News at Tipitaka Network
Bay Area Burmese find ways to help cyclone-ravaged homeland
by Matt O'Brien, Bay Area News Group, Thursday, May 8, 2008
OAKLAND (California) In the late 1990s, Kyaw Zaw was one of the most trusted young employees at Nan Yang restaurant in Rockridge, dutifully busing tables because he wanted to experience life in the United States.
This week, said Philip Chu, founding owner of the popular Burmese restaurant on College Avenue, his former employee is plowing through the cyclone-ravaged Irrawaddy Delta in hopes of saving lives.
"In fact, he just called this morning and said, 'We've got a boat, and are going to all the villages that are not accessible anymore,' " said Chu, a former political prisoner who fled Burma, now known as Myanmar, with his wife and children in 1969. "We are going to work directly with the people. Not the government or anything like that. Too much red tape."
As they heard reports alleging that Myanmar officials have hampered international relief efforts, many in the Bay Area's substantial community of Myanmar emigrants struggled to find ways of helping family members and others in their homeland.
When the cyclone struck Yangon, the country's biggest city and former capital, about 5 a.m. Saturday, it was 3:30 p.m. Friday in California.
Nandi Kyawmin of San Jose was unable to reach family members until 3 a.m. Wednesday, four days after the cyclone hit. The good news was that her parents were safe.
The bad news was that the roof of her grandparents' house had blown off, water and critical supplies were lacking and the whereabouts of family members in the southwestern Irrawaddy region, where she grew up, remained unknown.
"My mom is kind of worried sick," said Kyawmin, 29, who works at a San Jose hotel. "Most of my relatives live there, but we couldn't get in touch with them at all. Right now there's no transportation, and it's so dangerous to travel."
Kyawmin was one of many local Myanmar emigrants who planned to gather Wednesday night at the Mettananda Vihara Buddhist monastery in Fremont in hopes of sharing strategies for mobilizing disaster support.
Many this week turned their frustrations against the authoritarian government of Myanmar for politicizing the crisis.
"The government over there is not letting (aid workers) in, which I think is very selfish of them," said Myet Ohn, who works at an Oakland engineering firm and serves as secretary of the nonprofit Burmese American Women's Alliance. "We are sad for the people and frustrated by the action the government is taking."
Ohn, 25, moved to the Bay Area with her parents when they obtained political asylum here seven years ago.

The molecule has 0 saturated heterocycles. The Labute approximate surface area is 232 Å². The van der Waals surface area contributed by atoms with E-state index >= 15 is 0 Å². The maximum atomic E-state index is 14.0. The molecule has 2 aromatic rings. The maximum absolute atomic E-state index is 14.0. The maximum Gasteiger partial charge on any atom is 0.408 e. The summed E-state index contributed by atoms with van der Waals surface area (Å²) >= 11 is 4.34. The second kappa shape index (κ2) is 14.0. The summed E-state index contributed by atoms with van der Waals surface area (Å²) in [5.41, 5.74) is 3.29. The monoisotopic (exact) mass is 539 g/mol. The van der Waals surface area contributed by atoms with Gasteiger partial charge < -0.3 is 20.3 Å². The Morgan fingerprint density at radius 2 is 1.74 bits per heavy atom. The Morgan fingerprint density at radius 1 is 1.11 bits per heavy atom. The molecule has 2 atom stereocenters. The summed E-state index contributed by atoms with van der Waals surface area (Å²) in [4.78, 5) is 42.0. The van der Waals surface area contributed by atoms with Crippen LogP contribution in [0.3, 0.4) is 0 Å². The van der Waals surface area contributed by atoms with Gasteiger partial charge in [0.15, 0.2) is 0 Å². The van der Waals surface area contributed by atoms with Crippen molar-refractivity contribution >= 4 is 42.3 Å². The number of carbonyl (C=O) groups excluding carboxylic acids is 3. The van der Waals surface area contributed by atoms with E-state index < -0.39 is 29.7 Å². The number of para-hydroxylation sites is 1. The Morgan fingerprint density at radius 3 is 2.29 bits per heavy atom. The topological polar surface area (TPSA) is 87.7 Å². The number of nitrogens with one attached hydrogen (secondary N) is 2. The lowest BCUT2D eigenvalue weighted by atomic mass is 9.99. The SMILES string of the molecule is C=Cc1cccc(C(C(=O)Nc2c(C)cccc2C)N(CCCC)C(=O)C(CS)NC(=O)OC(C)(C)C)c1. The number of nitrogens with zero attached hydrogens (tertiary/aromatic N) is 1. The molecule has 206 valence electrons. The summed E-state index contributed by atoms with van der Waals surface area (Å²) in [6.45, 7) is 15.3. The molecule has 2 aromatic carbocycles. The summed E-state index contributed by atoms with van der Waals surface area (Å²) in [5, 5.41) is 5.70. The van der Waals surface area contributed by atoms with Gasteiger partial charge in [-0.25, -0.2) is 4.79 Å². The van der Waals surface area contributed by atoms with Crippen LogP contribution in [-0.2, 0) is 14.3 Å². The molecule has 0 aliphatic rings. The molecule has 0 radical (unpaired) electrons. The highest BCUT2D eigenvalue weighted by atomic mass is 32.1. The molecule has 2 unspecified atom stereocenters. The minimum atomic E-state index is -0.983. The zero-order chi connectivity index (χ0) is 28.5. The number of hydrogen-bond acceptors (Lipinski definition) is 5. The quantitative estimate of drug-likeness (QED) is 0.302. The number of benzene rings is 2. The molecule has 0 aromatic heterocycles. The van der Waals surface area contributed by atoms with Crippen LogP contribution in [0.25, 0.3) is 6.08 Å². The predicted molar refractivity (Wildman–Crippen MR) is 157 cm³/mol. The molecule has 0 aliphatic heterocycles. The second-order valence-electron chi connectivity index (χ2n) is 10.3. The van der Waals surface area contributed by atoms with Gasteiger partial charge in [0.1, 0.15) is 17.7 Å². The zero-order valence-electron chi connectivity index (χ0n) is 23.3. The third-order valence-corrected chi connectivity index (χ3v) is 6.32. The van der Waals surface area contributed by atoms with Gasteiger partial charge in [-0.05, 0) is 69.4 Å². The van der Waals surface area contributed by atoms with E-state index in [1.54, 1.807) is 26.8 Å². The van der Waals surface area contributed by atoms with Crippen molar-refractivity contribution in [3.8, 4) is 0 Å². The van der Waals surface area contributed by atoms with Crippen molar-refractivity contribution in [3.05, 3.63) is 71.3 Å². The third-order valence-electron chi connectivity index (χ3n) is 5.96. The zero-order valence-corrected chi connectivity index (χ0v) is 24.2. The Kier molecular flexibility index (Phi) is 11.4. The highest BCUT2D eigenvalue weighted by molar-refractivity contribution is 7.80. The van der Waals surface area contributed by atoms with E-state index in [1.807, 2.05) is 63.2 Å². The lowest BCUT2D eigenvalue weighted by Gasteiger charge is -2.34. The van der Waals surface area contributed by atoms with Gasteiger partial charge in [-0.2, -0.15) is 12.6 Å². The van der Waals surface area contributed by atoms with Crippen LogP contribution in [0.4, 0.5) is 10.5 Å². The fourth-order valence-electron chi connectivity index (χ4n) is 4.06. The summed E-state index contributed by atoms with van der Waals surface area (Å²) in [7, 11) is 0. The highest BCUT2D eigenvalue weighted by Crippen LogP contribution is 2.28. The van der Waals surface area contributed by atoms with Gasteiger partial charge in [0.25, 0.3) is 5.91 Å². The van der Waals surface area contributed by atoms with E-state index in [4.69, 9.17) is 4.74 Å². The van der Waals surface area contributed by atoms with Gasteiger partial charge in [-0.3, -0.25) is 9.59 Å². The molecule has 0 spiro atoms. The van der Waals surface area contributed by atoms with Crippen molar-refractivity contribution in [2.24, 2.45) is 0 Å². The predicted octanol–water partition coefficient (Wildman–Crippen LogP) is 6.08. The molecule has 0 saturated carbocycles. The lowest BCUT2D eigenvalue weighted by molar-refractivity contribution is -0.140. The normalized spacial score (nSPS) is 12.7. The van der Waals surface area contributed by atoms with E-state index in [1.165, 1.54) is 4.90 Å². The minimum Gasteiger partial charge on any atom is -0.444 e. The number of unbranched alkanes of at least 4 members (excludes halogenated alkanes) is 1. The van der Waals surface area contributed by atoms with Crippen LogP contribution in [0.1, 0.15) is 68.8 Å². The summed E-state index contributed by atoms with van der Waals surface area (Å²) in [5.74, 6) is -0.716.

Despite many deep-seated political differences with government authorities back home, local groups have tried to take advantage of their longtime connections to Myanmar institutions to help with relief efforts.
On Wednesday, the Foundation for the People of Burma, a nonprofit group founded in San Francisco in 1999, announced it was launching a new funding drive for disaster relief, joining other local, national and international organizations that are doing the same.
Beth Jones, program director for the fund, said the organization already has a network of about 35 staff and many more volunteers on the ground. Those workers are providing food, water sanitation supplies and filters, particularly in some of the slums that house migrant laborers in the outskirts of Yangon.
Jones said that one Myanmar staff member already called Wednesday about what she said was harassment from local authorities.
Jones said a military official "emerged from inside a building and told her, No. 1, don't take any pictures. No. 2, she's not allowed to deliver aid to those families without going to the district authorities."
Jones said the workers planned to head to the same family later that night to provide needed supplies.
Chu, the Nan Yang owner, said he is also hoping to send money and supplies to people he already knows, although he added that government officials agreed to lend Zaw, his former employee, a rice boat to help distribute supplies.
Buddhist News Features:
Wednesday, May 10, 2017 Vesak Extra!
Saturday, May 21, 2016 Vesak Extra!
Monday, June 1, 2015 Vesak Extra!
Ancient Buddha statues saved from smugglers. Museum then dumps them in the trash
Pakistan unveils 1,700-year-old sleeping Buddha
‘Buddha’s remains’ are found in ceramic box buried by ancient monks
People who talk about ancient Indian tradition don`t often understand it
National Geographic and 360i launch first-ever voice powered meditation app, designed specifically for veterans
International conference on Buddhism and Science concludes in New Delhi
Billionaires vow to become charity fund-raisers
The Buddhist monk with an MBA
‘Walk With Me’ celebrates mindfulness
Buddhist meditation center opened in Redmond
Maylands temple donates Encyclopaedia of Buddhist Art to Art Gallery of WA
Buddhist author to teach free English-Language meditation workshop in Phuket
Sanskrit getting popular among foreign students
Smithsonian opens “Encountering the Buddha,” an exhibition of Buddhist art and practice
Tripitaka Koreana festival showcases Buddhist scriptures, archival culture
Jon Kabat-Zinn: ‘People are losing their minds. That is what we need to wake up to’
Dive into the Buddhist cosmos at the Metropolitan Museum of Art
Insight meditation and the art of wise effort
California Buddhists look ahead in wake of devastating wildfires
Five millennia of Indian science
Namo Tassa Bhagavato Arahato Sammāsambuddhassa.
Buddha sāsana.m cira.m ti.t.thatu.